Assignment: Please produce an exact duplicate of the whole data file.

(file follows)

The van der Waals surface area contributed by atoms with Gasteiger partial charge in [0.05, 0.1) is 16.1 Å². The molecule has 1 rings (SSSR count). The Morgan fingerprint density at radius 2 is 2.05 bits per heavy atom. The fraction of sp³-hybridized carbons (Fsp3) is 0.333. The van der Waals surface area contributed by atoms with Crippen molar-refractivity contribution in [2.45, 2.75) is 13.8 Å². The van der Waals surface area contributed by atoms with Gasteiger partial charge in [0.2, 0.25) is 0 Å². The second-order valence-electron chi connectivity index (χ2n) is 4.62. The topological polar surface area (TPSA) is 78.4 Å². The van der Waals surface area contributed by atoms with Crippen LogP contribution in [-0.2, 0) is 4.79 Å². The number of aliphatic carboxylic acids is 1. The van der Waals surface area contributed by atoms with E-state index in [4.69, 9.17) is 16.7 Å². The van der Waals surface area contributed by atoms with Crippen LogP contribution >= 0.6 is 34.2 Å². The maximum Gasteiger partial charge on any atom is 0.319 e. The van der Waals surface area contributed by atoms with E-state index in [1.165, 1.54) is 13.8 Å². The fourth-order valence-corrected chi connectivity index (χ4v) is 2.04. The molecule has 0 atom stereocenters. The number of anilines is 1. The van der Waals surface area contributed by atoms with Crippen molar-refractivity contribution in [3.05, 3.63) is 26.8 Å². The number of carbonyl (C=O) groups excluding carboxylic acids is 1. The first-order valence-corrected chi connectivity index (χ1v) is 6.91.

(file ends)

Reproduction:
The van der Waals surface area contributed by atoms with Gasteiger partial charge in [0.05, 0.1) is 16.1 Å². The molecule has 1 rings (SSSR count). The Morgan fingerprint density at radius 2 is 2.05 bits per heavy atom. The fraction of sp³-hybridized carbons (Fsp3) is 0.333. The van der Waals surface area contributed by atoms with Crippen molar-refractivity contribution in [2.45, 2.75) is 13.8 Å². The van der Waals surface area contributed by atoms with Gasteiger partial charge in [0.2, 0.25) is 0 Å². The second-order valence-electron chi connectivity index (χ2n) is 4.62. The topological polar surface area (TPSA) is 78.4 Å². The van der Waals surface area contributed by atoms with Crippen LogP contribution in [-0.2, 0) is 4.79 Å². The number of aliphatic carboxylic acids is 1. The van der Waals surface area contributed by atoms with E-state index in [4.69, 9.17) is 16.7 Å². The van der Waals surface area contributed by atoms with Crippen LogP contribution >= 0.6 is 34.2 Å². The maximum Gasteiger partial charge on any atom is 0.319 e. The van der Waals surface area contributed by atoms with E-state index in [1.165, 1.54) is 13.8 Å². The fourth-order valence-corrected chi connectivity index (χ4v) is 2.04. The molecule has 0 atom stereocenters. The number of anilines is 1. The van der Waals surface area contributed by atoms with Crippen molar-refractivity contribution in [3.05, 3.63) is 26.8 Å². The number of carbonyl (C=O) groups excluding carboxylic acids is 1. The first-order valence-corrected chi connectivity index (χ1v) is 6.91.